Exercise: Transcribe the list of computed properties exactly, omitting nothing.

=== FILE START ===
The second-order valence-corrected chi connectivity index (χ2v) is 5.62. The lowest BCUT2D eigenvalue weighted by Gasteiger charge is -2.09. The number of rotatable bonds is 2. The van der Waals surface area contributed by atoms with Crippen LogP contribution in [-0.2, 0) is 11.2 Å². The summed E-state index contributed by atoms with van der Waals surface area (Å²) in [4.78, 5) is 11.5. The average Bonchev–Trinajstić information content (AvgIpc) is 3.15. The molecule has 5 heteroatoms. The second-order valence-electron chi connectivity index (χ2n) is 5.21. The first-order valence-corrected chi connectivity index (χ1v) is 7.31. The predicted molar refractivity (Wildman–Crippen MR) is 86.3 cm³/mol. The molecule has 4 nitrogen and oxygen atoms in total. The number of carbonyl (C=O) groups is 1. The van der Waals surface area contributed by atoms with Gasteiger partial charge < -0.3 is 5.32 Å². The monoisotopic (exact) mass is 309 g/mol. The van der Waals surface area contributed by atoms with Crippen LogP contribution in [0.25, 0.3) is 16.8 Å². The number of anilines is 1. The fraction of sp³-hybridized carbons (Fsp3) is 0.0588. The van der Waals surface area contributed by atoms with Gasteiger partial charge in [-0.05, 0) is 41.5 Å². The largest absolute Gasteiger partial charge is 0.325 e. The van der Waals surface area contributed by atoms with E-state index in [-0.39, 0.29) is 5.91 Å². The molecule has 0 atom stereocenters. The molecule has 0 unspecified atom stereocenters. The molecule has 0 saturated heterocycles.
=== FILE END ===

The second-order valence-corrected chi connectivity index (χ2v) is 5.62. The lowest BCUT2D eigenvalue weighted by Gasteiger charge is -2.09. The number of rotatable bonds is 2. The van der Waals surface area contributed by atoms with Crippen LogP contribution in [-0.2, 0) is 11.2 Å². The summed E-state index contributed by atoms with van der Waals surface area (Å²) in [4.78, 5) is 11.5. The average Bonchev–Trinajstić information content (AvgIpc) is 3.15. The molecule has 5 heteroatoms. The second-order valence-electron chi connectivity index (χ2n) is 5.21. The first-order valence-corrected chi connectivity index (χ1v) is 7.31. The predicted molar refractivity (Wildman–Crippen MR) is 86.3 cm³/mol. The molecule has 4 nitrogen and oxygen atoms in total. The number of carbonyl (C=O) groups is 1. The van der Waals surface area contributed by atoms with Gasteiger partial charge < -0.3 is 5.32 Å². The monoisotopic (exact) mass is 309 g/mol. The van der Waals surface area contributed by atoms with Crippen LogP contribution in [0.25, 0.3) is 16.8 Å². The number of anilines is 1. The fraction of sp³-hybridized carbons (Fsp3) is 0.0588. The van der Waals surface area contributed by atoms with Gasteiger partial charge in [-0.05, 0) is 41.5 Å². The largest absolute Gasteiger partial charge is 0.325 e. The van der Waals surface area contributed by atoms with E-state index in [-0.39, 0.29) is 5.91 Å². The molecule has 0 atom stereocenters. The molecule has 0 unspecified atom stereocenters. The molecule has 0 saturated heterocycles.